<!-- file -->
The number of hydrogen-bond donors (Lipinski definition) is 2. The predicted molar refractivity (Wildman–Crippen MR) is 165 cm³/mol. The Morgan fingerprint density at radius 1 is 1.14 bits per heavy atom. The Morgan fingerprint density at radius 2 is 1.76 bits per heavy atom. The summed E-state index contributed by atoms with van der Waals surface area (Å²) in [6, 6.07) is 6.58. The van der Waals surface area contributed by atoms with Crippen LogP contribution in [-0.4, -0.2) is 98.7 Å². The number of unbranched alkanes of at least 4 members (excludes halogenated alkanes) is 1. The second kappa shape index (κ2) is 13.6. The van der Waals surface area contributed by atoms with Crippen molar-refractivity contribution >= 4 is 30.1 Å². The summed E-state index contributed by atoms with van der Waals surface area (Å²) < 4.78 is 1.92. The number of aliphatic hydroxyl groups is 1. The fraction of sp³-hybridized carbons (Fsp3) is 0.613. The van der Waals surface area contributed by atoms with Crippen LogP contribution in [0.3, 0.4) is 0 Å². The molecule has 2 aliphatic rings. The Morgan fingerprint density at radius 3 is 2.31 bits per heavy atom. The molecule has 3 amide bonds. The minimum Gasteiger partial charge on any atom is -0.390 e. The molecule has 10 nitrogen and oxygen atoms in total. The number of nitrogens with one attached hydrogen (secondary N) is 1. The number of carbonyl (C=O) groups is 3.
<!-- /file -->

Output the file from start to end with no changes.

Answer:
The number of hydrogen-bond donors (Lipinski definition) is 2. The predicted molar refractivity (Wildman–Crippen MR) is 165 cm³/mol. The Morgan fingerprint density at radius 1 is 1.14 bits per heavy atom. The Morgan fingerprint density at radius 2 is 1.76 bits per heavy atom. The summed E-state index contributed by atoms with van der Waals surface area (Å²) in [6, 6.07) is 6.58. The van der Waals surface area contributed by atoms with Crippen LogP contribution in [-0.4, -0.2) is 98.7 Å². The number of unbranched alkanes of at least 4 members (excludes halogenated alkanes) is 1. The second kappa shape index (κ2) is 13.6. The van der Waals surface area contributed by atoms with Crippen molar-refractivity contribution >= 4 is 30.1 Å². The summed E-state index contributed by atoms with van der Waals surface area (Å²) < 4.78 is 1.92. The number of aliphatic hydroxyl groups is 1. The fraction of sp³-hybridized carbons (Fsp3) is 0.613. The van der Waals surface area contributed by atoms with Crippen LogP contribution in [0.3, 0.4) is 0 Å². The molecule has 2 aliphatic rings. The Morgan fingerprint density at radius 3 is 2.31 bits per heavy atom. The molecule has 3 amide bonds. The minimum Gasteiger partial charge on any atom is -0.390 e. The molecule has 10 nitrogen and oxygen atoms in total. The number of nitrogens with one attached hydrogen (secondary N) is 1. The number of carbonyl (C=O) groups is 3.